The Value of Questions | September 7, 2012

The Value of Questions

Welcome. I have been looking forward to this opening week. Schools are much better places when the students are here, and I am very happy to see you all.

I have a question that I want you to consider: How old were you when you stopped asking questions for fear of sounding ignorant?

When we are young, we are natural question‐askers. Why do we lose that ability? Why is it that when we are young, we can ask questions with no inhibition whatsoever? Why is it that our questioning comes to a halt? This year I want you to tap into your four‐year‐old self and remember how to frame good questions.

When she was young, our daughter Lucinda had a particular attachment to our dog, Olie. As a three year old, she would pet him very gently and treat him like a person, and she had many questions about him. For example, she asked us "What does it feel like to be Olie?" These empathic thoughts about Olie continued, and she said that when she grew up, her goal was to know what it felt like to be a dog! She also wanted to know what it felt like to touch the sky and why the fish in the pond by our house did not die when lightening struck the water.

If you think about it, the questions that children ask are usually not pulled out of thin air. Often the young asker of questions is making observations, just as any scientist might, and posing a question that springs from the information at hand. In this way, children are like little scientists trying to find out about the world. Why do we stop this type of scientific investigation?

Maybe there are two opposing reasons why we stop asking questions. Perhaps when we get older we are less willing to expose our ignorance. On the other hand, maybe we stop asking questions because we grow more confident that we understand the world around us.

Maybe we lose our capacity to see beyond our own beliefs and to question what is worthy of being questioned. Maybe as we get older we spend less time questioning because we become dangerously more comfortable with what we think we know.

We often think of schools as places that are full of facts, knowledge, and information. Today I want you to free yourselves from the sense that our school is packed with information that you must conquer. Instead, I want you to focus on what it is that you want to learn. By discerning what you don't know, and by asking good questions, you are actively taking charge of your education ‐ you are owning it.

Asking a good question is actually quite challenging. All questions are not necessarily good ones. Some can be too broad, too amorphous, and simply unanswerable. Good questions are interesting and potentially answerable. And many of the questions that you yourselves asked when you were four were undoubtedly good questions.

A while ago my young nephew, Max, asked my mother‐in‐law on her birthday how old she was turning. She explained to him that her birthday landed on the day of President Lincoln's second inaugural speech, March 4, and that Grandpa's birthday landed on the day Lincoln delivered the Gettysburg Address, November 19. Clearly this was too much information for my young nephew, and he pursued what he wanted to find out: "But Grandma," he replied, "how old are you?" "I am turning 72," she replied. This really threw young Max for a loop. His brow furrowed, and he asked "Did you start at 1?"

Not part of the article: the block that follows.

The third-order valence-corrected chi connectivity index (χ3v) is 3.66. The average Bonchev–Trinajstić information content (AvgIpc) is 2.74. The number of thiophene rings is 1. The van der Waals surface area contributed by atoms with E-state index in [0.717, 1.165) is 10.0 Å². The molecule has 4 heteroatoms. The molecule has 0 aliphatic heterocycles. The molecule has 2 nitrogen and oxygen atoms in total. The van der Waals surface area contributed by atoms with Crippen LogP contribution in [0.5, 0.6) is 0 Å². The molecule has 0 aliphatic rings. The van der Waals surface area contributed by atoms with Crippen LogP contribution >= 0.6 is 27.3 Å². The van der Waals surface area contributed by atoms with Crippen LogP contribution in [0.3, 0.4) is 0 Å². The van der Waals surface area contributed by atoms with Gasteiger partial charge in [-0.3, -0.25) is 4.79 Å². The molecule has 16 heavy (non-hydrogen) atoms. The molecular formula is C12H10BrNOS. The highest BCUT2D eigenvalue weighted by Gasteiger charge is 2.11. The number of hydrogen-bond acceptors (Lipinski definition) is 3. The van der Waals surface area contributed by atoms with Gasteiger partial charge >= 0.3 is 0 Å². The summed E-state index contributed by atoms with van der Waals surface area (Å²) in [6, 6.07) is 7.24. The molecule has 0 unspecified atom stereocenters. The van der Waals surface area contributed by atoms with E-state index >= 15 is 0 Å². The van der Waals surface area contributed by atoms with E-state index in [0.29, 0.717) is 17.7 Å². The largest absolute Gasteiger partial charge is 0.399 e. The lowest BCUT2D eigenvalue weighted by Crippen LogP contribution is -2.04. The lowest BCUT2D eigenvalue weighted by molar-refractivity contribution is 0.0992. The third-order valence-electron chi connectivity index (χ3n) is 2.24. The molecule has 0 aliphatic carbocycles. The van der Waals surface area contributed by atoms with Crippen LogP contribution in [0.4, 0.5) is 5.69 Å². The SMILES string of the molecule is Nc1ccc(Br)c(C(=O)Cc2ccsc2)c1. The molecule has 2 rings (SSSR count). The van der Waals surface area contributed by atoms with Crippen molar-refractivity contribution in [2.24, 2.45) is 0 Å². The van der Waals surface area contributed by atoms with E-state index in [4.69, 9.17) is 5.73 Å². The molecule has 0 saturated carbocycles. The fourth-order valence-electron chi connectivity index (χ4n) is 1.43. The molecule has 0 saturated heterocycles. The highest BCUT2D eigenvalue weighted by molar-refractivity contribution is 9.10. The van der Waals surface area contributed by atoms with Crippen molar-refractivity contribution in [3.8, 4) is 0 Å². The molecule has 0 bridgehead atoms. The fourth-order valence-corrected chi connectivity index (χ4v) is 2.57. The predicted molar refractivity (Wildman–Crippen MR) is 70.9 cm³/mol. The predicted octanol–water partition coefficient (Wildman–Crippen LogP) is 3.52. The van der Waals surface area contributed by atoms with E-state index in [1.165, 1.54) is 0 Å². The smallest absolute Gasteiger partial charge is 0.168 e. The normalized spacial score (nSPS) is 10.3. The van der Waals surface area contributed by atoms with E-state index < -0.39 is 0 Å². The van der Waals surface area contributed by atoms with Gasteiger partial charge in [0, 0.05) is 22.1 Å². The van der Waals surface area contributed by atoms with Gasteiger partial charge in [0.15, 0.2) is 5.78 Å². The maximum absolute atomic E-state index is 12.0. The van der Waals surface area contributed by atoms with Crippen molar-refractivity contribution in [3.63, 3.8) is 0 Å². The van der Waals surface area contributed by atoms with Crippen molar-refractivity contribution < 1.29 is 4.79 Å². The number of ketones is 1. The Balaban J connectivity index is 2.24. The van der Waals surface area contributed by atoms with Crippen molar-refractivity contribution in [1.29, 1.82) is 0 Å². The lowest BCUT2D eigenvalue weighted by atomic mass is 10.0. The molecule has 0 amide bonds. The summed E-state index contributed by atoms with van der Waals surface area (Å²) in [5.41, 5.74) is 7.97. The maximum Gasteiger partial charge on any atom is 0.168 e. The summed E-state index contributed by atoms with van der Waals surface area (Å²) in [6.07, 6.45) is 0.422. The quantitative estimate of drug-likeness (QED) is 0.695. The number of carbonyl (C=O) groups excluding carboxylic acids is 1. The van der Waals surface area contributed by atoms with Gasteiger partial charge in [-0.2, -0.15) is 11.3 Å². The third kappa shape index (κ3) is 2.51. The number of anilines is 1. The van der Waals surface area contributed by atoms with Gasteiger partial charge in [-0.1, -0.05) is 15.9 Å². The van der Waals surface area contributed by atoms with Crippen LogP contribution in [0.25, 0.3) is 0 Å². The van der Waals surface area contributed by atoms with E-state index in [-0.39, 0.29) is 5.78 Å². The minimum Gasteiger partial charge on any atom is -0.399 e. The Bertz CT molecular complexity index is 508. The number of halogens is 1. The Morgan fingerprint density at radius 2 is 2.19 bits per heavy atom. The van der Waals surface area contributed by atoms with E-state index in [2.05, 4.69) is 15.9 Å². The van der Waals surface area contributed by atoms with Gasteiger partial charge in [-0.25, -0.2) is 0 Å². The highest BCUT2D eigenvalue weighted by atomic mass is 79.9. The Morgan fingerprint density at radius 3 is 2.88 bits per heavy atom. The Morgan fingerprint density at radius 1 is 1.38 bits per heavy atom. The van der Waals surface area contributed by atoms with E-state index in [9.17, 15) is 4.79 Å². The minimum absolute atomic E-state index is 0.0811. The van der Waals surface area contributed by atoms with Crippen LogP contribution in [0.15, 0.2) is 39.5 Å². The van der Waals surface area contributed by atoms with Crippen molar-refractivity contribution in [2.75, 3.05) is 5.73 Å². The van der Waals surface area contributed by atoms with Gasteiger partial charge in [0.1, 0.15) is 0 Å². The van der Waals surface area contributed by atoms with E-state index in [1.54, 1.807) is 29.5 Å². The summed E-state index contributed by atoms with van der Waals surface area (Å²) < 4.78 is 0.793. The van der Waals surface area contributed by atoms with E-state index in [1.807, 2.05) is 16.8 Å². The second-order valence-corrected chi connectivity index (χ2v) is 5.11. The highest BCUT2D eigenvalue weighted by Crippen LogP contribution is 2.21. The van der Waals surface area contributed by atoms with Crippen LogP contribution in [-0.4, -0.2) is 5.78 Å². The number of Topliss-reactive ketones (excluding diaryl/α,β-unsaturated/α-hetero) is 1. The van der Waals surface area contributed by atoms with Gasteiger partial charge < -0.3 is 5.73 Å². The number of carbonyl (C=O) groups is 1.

Thoughtful questions generate long conversations because people care about the answers. When you hear a good question, you are willing to spend time and energy to answer it because there is something important at stake for the listener as well as the speaker. Reflective questions inspire new ideas and new ways of thinking and lead to understanding. When you ask a good question, you are essentially challenging yourself to find out the answer.

To ask a thoughtful question, you need to do three things: you have to stop and think about what you're trying to find out; you have to consider what the person you are talking to might know, and you have

to think about what words you could use to clarify what you are trying to find out. The best questions often spring from an open mind and from a perspective that might be informed but not overly stuffed with "facts."

Believe it or not, your teachers do not necessarily have a set answer to the questions they may ask you in class. Teachers often teach because they love learning, and many of your teachers have told me how much they enjoy learning from you because you offer new perspectives that they might not have considered. When I was a junior in high school, I remember my mother coming home from a particularly engaging day of teaching history saying, "I love teaching these students because they are so much smarter than I am." As a seventeen‐year‐old, I was struck by this statement because I thought that she was pretty darn smart. She had multiple degrees; she had taught for 25 years, and she was a teacher – a grownup. Yet, she was telling me how much she learned from her students.

I know you think that in the context of school, answers are really important, and in many cases they are, but arguably questions are more vital to the life of the mind than answers. If you wield your questions with purpose and with care, you will be amazed at how empowered you will feel, how much ownership you will have of your own education and how much you will learn along the way.

Sources:

"Just Ask" by Leon Neyfakh
Boston Globe
Sunday, May 20, 2012

Trusting What You're Told
By Paul Harris
Harvard University Press Cambridge, MA 2012

Ignorance How it Drives Science
By Stuart Firestein
Oxford University Press New York, NY 2012

Everything is Obvious
By Duncan J. Watts
Crown Business, Random House New York 2011

Make Just One Change
By Dan Rothstein and Luz Santana
Harvard Education Press Cambridge, MA 2011


 

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